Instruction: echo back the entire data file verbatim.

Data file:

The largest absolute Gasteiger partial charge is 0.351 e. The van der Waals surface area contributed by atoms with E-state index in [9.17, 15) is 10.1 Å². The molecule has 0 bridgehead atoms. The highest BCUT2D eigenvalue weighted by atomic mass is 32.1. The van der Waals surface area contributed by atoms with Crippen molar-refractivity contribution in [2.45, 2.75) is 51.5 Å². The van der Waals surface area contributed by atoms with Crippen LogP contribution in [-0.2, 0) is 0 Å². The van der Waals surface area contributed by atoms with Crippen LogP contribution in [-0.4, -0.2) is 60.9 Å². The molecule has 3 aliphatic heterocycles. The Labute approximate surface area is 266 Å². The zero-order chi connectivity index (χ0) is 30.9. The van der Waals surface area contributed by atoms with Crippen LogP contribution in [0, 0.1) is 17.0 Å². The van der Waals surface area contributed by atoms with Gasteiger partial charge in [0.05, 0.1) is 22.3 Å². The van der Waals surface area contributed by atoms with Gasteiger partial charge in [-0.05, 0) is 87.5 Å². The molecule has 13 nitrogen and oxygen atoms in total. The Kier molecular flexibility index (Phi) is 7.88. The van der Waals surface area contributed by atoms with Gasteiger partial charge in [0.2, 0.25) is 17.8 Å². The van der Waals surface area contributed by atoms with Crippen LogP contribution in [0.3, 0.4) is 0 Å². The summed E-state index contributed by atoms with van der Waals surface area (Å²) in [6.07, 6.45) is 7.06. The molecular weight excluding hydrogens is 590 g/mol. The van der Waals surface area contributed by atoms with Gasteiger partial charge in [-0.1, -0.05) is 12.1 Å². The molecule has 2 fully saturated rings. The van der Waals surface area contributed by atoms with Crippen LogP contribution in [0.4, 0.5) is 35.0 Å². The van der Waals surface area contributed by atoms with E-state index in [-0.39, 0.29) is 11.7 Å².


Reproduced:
The largest absolute Gasteiger partial charge is 0.351 e. The van der Waals surface area contributed by atoms with E-state index in [9.17, 15) is 10.1 Å². The molecule has 0 bridgehead atoms. The highest BCUT2D eigenvalue weighted by atomic mass is 32.1. The van der Waals surface area contributed by atoms with Crippen molar-refractivity contribution in [2.45, 2.75) is 51.5 Å². The van der Waals surface area contributed by atoms with Crippen LogP contribution in [-0.2, 0) is 0 Å². The van der Waals surface area contributed by atoms with Crippen LogP contribution in [-0.4, -0.2) is 60.9 Å². The molecule has 3 aliphatic heterocycles. The Labute approximate surface area is 266 Å². The zero-order chi connectivity index (χ0) is 30.9. The van der Waals surface area contributed by atoms with Crippen LogP contribution in [0, 0.1) is 17.0 Å². The van der Waals surface area contributed by atoms with Gasteiger partial charge in [0.05, 0.1) is 22.3 Å². The van der Waals surface area contributed by atoms with Gasteiger partial charge in [-0.05, 0) is 87.5 Å². The molecule has 13 nitrogen and oxygen atoms in total. The Kier molecular flexibility index (Phi) is 7.88. The van der Waals surface area contributed by atoms with Gasteiger partial charge in [0.2, 0.25) is 17.8 Å². The van der Waals surface area contributed by atoms with Crippen LogP contribution in [0.3, 0.4) is 0 Å². The summed E-state index contributed by atoms with van der Waals surface area (Å²) in [6.07, 6.45) is 7.06. The molecular weight excluding hydrogens is 590 g/mol. The van der Waals surface area contributed by atoms with Gasteiger partial charge in [-0.1, -0.05) is 12.1 Å². The molecule has 2 fully saturated rings. The van der Waals surface area contributed by atoms with Crippen LogP contribution in [0.4, 0.5) is 35.0 Å². The van der Waals surface area contributed by atoms with E-state index in [-0.39, 0.29) is 11.7 Å².